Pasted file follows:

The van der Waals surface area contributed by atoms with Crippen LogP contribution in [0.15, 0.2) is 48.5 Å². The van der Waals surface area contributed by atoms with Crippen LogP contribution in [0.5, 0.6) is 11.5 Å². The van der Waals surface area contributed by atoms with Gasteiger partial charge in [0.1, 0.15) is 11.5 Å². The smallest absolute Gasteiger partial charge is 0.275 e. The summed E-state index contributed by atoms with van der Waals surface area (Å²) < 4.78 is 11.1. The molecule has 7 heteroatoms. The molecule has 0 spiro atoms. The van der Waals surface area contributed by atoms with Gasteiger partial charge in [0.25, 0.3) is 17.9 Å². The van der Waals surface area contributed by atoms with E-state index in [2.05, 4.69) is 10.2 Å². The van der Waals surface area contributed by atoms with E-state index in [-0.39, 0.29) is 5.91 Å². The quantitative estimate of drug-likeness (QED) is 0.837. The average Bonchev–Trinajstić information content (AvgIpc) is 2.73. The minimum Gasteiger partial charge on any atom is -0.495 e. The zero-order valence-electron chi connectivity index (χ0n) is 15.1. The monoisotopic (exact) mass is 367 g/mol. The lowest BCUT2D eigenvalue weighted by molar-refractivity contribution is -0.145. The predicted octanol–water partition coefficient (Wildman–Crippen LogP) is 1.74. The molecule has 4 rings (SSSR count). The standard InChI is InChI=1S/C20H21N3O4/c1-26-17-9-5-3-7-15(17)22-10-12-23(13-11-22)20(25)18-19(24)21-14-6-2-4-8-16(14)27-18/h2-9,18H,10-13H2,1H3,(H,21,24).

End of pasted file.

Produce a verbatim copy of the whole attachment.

The van der Waals surface area contributed by atoms with Crippen LogP contribution in [0.15, 0.2) is 48.5 Å². The van der Waals surface area contributed by atoms with Crippen LogP contribution in [0.5, 0.6) is 11.5 Å². The van der Waals surface area contributed by atoms with Gasteiger partial charge in [0.1, 0.15) is 11.5 Å². The smallest absolute Gasteiger partial charge is 0.275 e. The summed E-state index contributed by atoms with van der Waals surface area (Å²) < 4.78 is 11.1. The molecule has 7 heteroatoms. The molecule has 0 spiro atoms. The van der Waals surface area contributed by atoms with Gasteiger partial charge in [0.25, 0.3) is 17.9 Å². The van der Waals surface area contributed by atoms with E-state index in [2.05, 4.69) is 10.2 Å². The van der Waals surface area contributed by atoms with E-state index in [-0.39, 0.29) is 5.91 Å². The quantitative estimate of drug-likeness (QED) is 0.837. The average Bonchev–Trinajstić information content (AvgIpc) is 2.73. The minimum Gasteiger partial charge on any atom is -0.495 e. The zero-order valence-electron chi connectivity index (χ0n) is 15.1. The monoisotopic (exact) mass is 367 g/mol. The lowest BCUT2D eigenvalue weighted by molar-refractivity contribution is -0.145. The predicted octanol–water partition coefficient (Wildman–Crippen LogP) is 1.74. The molecule has 4 rings (SSSR count). The standard InChI is InChI=1S/C20H21N3O4/c1-26-17-9-5-3-7-15(17)22-10-12-23(13-11-22)20(25)18-19(24)21-14-6-2-4-8-16(14)27-18/h2-9,18H,10-13H2,1H3,(H,21,24).